[To be continued…]

The Fake Oil Crisis of 1973
James Akins (US Ambassador to Saudi Arabia) testimony to Congress
"U.S. Ambassador to Saudi Arabia, James Akins, later testified in congress on the fact that when, in 1975, the Saudis went to Iran to try to get the Shah to roll back the price of oil, they were told that Kissinger told the Iranians that, “the United States understood Iran’s desire for higher oil prices.”[51] Akins was removed from Saudi Arabia in 1975, “following policy disputes with Secretary of State Henry Kissinger.”[52]

[51] [51] V.H. Oppenheim, Why Oil Prices Go Up (1) The Past: We Pushed Them. Foreign Policy: No. 25, Winter, 1976-1977: page 44

[52] Time, The Cast of Analysts. Time Magazine: March 12, 1979:,9171,948424,00.html

As quoted in: Controlling the Global Economy: Bilderberg, the Trilateral Commission and the Federal Reserve
Aug 04, 2009 - 03:10 AM
By: Andrew G. Marshall,Global_Research.
References to this article are found at:

In 1974, when a White House official suggested to the Treasury to force OPEC to lower the price of oil, his idea was swept under, and he later stated that, “It was the banking leaders who swept aside this advice and pressed for a ‘recycling’ program to accommodate to higher oil prices.” In 1975, a Wall Street investment banker was sent to Saudi Arabia to be the main investment adviser to the Saudi Arabian Monetary Agency (SAMA), and “he was to guide the Saudi petrodollar investments to the correct banks, naturally in London and New York.”[56]

[56] F. William Engdahl, A Century of War: Anglo-American Oil Politics and the New World Order. London: Pluto Press, 2004: page 137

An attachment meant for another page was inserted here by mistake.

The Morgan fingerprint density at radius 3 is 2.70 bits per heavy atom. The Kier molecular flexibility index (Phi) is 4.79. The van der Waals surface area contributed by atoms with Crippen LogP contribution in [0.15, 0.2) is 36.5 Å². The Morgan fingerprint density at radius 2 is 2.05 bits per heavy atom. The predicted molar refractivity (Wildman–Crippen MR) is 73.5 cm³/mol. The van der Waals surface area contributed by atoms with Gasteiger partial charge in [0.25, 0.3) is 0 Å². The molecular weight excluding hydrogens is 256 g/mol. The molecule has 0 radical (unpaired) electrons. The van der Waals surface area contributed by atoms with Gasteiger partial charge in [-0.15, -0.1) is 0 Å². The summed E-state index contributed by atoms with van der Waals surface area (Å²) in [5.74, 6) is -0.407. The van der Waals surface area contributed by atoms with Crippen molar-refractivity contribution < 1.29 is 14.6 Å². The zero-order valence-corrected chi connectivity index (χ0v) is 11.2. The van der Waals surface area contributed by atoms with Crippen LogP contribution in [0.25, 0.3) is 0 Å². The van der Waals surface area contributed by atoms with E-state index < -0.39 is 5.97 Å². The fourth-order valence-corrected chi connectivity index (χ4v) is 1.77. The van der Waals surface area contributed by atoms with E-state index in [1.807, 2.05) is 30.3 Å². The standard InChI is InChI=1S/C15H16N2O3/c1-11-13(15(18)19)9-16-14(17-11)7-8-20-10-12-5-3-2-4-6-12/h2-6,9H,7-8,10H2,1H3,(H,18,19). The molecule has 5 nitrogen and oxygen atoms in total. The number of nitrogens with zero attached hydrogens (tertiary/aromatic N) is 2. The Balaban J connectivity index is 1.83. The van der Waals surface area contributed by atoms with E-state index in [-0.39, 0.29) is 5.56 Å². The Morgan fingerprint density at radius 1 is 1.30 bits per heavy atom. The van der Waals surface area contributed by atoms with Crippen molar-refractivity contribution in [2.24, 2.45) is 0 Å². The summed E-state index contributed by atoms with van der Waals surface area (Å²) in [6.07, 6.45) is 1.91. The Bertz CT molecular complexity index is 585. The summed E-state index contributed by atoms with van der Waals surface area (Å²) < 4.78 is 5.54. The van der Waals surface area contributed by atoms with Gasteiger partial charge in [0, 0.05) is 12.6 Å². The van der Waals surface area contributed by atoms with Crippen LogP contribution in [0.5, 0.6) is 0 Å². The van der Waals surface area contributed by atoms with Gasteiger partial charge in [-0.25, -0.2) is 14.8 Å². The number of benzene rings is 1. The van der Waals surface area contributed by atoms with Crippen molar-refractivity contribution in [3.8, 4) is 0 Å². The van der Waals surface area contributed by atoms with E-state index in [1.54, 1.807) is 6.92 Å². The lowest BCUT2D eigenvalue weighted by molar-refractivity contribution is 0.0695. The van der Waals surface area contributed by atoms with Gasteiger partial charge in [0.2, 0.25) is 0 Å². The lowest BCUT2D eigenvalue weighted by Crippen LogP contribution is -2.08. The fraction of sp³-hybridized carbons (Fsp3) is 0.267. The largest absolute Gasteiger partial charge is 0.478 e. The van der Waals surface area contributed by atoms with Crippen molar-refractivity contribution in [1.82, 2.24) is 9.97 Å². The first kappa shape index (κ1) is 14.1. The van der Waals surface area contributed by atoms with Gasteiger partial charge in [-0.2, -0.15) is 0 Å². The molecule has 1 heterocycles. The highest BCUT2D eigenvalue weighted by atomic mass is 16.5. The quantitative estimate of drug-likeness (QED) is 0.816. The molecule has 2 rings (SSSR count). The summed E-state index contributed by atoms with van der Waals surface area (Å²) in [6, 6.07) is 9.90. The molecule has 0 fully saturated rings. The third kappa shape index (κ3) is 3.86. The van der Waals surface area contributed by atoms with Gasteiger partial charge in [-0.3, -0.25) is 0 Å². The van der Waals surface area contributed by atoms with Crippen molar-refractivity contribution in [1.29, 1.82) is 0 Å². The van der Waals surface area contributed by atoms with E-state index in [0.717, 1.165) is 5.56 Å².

As quoted in:
Controlling the Global Economy: Bilderberg, the Trilateral Commission and the Federal Reserve
Global Power and Global Government: Part 3 by Andrew Gavin Marshall
Global Research, August 3, 2009
MA Adelman (MIT, 1990)
In 1990 MA Adelman from the Massachusetts Institute of Technology wrote:

“A journalist, who was on a first-name basis with Secretary Kissinger, writes: "Nixon gave the Shah carte blanche to purchase any amount of military equipment short of nuclear weapons. This...led him to instigate the steep rise in the price of oil in 1973 to make it possible for him to finance his purchases." [Brandon 1988, p.354].”

MA Adelman observes that it wasn't credible that the Shah of Iran would have no wish for extra revenues in the absence of the purchase of arms by his Government. This, however, does not contradict Brandon's statements. Another reference to Kissinger, Iran and arms sales relating to 1974 makes it clear that the claimed arrangement between Iran and US was for the purpose of bailing out US defence contractors rather than being a response to the Shah of Iran's desire for more and expensive US armaments.